All in one flock that appeared out of nowhere to the west of station. Birds came from the north flying south in a line 1-4 birds deep and wide; less than 1/4 mi south of station, birds swung around and headed back north directly overhead. Reached my location near end of totality and started dispersing. Bird perched in tree next to me during previous count never moved during totality.

Other observers of nighthawks during totality include Ian/William Hearn, Glenn Kincaid, Debra Corpora, Kristie Nelson, Frank Pinilla, Kevin Bennett, and Barbara Taylor.

Owls were out, including Barred Owl in Georgia and Illinois, Great Horned Owl in South Carolina and Eastern Screech-Owl in South Carolina:

Singing emphatically and making odd contact calls for about 2 minutes starting 20 seconds after the end of totality, when ambient light picked up again.

Nocturnal migrants acted as if they were set to depart for a night-long migratory journey.

Steven Kahl:

Three Yellow Warblers and a Wilson’s Warbler popped out of lush green undergrowth into top of dead tree, flitted for a few seconds giving nocturnal flight calls. Acted as though they were about to take off for night migration. Flew off toward a different treed area.

Finally, even as far away as New Jersey, BirdCast’s own Andrew Farnsworth noted an intriguing Baltimore Oriole:

Coolest of all behaviors. I watched this bird from the boardwalk slowly work its way from mid story in a small relatively open ornamental to the top of the tree, and after about 3-5 minutes atop the tree, the bird took flight and flew straight SE over the road and toward the ocean. I ran to the beach to watch the bird, and I saw it fly basically out of sight over the ocean, clearly showing what looked like nocturnal migratory behavior of over water migration! The bird did not climb terribly fast, maintaining an even gain in altitude. I watched the bird circle back, and though it did not return to the same perch from which it originated, it did return to a patch of trees somewhere to my south and then out of sight.

Roosting and confusion

Joe Donahue photographed Black Vultures “coming into roost for the eclipse”:

Larry Versaw from Scotts Bluff County, Nebraska:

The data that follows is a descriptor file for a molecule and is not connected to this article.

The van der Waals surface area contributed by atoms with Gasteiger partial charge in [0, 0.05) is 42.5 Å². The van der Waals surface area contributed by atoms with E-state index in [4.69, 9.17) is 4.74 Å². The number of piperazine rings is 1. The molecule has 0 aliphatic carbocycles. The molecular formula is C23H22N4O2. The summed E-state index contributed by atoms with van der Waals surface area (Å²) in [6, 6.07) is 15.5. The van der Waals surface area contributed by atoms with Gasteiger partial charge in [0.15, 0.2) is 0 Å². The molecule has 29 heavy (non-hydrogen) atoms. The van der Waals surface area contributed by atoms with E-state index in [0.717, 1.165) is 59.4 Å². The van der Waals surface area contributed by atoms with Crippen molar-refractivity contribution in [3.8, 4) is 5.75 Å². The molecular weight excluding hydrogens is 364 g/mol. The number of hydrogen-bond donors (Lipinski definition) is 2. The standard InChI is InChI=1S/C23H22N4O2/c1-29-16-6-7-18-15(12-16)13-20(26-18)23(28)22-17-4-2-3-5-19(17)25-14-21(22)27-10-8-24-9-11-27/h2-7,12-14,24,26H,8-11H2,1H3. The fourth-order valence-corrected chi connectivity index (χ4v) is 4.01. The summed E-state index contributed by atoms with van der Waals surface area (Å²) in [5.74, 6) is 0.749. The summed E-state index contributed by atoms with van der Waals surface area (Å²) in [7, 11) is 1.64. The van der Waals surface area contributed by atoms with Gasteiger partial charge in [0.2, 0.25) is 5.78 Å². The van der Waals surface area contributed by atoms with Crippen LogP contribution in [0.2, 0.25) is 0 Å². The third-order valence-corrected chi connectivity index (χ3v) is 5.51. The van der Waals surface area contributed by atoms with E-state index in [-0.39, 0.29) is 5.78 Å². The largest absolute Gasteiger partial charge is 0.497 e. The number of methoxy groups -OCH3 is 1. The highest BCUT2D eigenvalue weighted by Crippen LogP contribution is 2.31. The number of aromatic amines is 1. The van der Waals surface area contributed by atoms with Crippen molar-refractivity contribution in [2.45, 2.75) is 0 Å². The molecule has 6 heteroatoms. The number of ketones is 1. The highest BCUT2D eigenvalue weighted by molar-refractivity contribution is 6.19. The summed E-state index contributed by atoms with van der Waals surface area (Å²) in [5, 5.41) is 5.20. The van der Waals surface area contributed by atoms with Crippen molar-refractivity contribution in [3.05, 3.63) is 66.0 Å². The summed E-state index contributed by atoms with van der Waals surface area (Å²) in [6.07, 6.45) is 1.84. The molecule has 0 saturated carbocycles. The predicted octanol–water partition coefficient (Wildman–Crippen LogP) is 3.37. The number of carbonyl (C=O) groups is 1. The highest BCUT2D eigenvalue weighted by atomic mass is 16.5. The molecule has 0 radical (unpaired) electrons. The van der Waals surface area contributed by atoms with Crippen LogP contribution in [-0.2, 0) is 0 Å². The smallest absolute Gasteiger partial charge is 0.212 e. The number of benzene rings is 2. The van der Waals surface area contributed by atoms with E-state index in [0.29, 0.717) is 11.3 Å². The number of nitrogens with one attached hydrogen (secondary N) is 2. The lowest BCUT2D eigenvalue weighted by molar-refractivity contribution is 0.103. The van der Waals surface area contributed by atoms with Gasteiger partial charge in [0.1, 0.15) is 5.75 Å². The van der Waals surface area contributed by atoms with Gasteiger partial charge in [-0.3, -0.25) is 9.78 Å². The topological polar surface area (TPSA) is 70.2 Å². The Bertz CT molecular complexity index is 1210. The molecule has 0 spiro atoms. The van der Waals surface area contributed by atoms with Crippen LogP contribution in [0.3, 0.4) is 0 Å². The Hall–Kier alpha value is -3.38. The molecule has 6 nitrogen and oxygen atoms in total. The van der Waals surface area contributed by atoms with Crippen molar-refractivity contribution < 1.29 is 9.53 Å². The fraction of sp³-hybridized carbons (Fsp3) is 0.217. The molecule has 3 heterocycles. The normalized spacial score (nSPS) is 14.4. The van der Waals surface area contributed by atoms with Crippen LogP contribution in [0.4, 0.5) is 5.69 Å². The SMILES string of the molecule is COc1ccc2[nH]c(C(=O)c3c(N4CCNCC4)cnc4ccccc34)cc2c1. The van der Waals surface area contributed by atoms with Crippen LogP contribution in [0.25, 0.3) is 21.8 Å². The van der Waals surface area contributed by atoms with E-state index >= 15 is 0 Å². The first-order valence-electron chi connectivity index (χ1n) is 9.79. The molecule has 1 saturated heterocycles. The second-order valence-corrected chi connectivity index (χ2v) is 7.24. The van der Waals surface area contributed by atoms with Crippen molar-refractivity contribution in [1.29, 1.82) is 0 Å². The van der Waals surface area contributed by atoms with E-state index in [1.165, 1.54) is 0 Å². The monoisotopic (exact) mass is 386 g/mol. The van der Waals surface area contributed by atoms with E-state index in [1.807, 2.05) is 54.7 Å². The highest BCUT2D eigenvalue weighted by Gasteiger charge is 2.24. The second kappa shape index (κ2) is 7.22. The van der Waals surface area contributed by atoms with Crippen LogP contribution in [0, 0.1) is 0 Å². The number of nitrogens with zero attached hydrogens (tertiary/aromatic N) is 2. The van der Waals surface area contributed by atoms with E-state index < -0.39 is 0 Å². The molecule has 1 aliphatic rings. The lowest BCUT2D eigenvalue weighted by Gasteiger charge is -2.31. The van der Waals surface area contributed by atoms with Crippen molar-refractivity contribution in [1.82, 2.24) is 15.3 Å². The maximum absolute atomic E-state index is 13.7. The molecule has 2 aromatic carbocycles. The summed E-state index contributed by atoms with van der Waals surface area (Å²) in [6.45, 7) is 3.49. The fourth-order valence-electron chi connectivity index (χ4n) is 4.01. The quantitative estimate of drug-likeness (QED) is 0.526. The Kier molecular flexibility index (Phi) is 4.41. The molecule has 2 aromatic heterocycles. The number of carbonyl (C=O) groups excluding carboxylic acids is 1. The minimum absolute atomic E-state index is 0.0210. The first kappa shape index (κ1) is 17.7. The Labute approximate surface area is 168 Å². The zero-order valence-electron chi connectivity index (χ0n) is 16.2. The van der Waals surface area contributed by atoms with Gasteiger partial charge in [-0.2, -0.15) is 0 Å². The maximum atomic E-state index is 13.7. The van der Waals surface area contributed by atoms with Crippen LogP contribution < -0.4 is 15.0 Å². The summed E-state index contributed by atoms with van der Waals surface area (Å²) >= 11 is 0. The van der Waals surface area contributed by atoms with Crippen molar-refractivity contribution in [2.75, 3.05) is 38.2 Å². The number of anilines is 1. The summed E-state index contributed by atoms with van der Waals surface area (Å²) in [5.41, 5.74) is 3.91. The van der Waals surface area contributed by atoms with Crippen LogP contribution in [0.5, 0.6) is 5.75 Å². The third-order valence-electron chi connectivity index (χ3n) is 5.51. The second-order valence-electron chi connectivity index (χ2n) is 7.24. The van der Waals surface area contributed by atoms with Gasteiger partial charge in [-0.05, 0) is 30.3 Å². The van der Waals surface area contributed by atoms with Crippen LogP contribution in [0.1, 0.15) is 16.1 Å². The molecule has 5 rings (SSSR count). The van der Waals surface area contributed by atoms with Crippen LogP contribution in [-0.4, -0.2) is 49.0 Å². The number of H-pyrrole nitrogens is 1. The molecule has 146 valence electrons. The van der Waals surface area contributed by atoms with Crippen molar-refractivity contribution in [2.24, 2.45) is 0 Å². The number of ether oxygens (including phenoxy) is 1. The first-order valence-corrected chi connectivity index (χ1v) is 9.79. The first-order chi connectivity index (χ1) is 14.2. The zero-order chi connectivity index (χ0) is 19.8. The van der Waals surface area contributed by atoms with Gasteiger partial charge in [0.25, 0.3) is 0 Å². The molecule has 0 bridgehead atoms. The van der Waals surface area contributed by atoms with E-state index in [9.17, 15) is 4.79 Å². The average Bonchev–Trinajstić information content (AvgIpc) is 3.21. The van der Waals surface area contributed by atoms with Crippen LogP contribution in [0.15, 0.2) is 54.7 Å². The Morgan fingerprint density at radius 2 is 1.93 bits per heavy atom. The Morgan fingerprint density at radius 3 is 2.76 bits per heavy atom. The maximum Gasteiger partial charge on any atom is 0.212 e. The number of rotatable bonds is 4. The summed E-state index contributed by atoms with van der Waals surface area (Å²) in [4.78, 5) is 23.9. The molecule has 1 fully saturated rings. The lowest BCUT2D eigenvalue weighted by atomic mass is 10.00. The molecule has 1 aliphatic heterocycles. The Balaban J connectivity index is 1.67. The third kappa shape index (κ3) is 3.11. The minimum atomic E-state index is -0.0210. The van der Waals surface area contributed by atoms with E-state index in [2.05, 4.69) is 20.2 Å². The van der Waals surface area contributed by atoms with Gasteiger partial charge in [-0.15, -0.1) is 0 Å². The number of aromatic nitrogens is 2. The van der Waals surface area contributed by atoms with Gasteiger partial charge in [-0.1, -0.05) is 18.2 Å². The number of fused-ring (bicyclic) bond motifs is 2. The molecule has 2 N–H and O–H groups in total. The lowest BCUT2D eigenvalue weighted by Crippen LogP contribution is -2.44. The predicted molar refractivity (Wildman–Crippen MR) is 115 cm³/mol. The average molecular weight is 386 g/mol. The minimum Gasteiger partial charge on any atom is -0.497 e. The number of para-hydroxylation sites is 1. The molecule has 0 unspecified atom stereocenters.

Turkey Vultures “flew off from the ground or a tree when light returned at end of total eclipse,” and 12 Black-billed Magpies “flocked into a tree as if to roost as sky darkened rapidly; immediately dispersed as sky lightened.”

And an observation of a confused Mourning Dove by Laura Mae in Greenville County, South Carolina:

It flew to us in a haste and almost crash landed in tree above our heads. We speculated that it was anxious to get to an overnight roosting location before darkness. It was a moment or two before the total solar eclipse’s totality. Darkness was descending rapidly, crickets started to chirp, flowers began closing, the bottom of the sky went pink and we observed eclipse/double shadows. This location had 2 mins 14 seconds of totality followed by shadow bands wiggling on the pavement in front of us. It was incredible!

Courtney Buxton, Hugh Buxton, Jim Buxton, and Julian Buxton also documented confusion in South Carolina:

Total eclipse at 2:47pm that lasted for almost 2 minutes. Moon covering sun appeared lavender with pink solar providences that may have appeared this way due to light cloud cover. Absolutely zero bird activity immediately before and for about 45 seconds into the totality. Then herons were flying back by the dozens to roost, diving into the pond next to our location. Record number of Wood Storks (22) rose from the marshes about 300 yds east of our location, utterly confused. 13 split off and flew north in formation, 9 stayed relatively stationary, rose up in the air, circling higher and seemed also confused. The latter 9 then eventually headed back toward the marsh as the sun began to emerge. Three kites were flying in weaving patterns above the treetops–also heading back to known roost site. It was brief, but there was definite bird confusion. For the first few minutes afterward, Chimney Swifts and swallows were everywhere, but clearly after the herons.

Shanna Kahler on a confused Cooper’s Hawk:

During totality of the eclipse – The bird was acting confused, flying erratically about 10 feet overhead, alternating rapid wing flaps and short glides and quick direction changes as it flew around the hotel parking lot. There were no other birds present.

Other species noted to roost include Northern Cardinal, Red-tailed Hawk, and Eurasian Collared-Dove.

Andrew Farnsworth also noted interesting and conflicting behaviors among coastal birds:

Larger than usual day time numbers [of gulls], also moving in small groups north and south along the beach in the direction of typical roosts. Very different diurnal behavior than typical day time activities, such as loafing on the beach.

See Andrew’s checklist for more.

We are not the only people to ponder animal behavior during solar eclipses. Check out this project and this array of papers!

A huge thanks to the over 1,200 eBirders (so far) who submitted checklists during the maximum eclipse in their area. Stay tuned for more eclipse-related insights and a research paper, and make sure to submit your observations!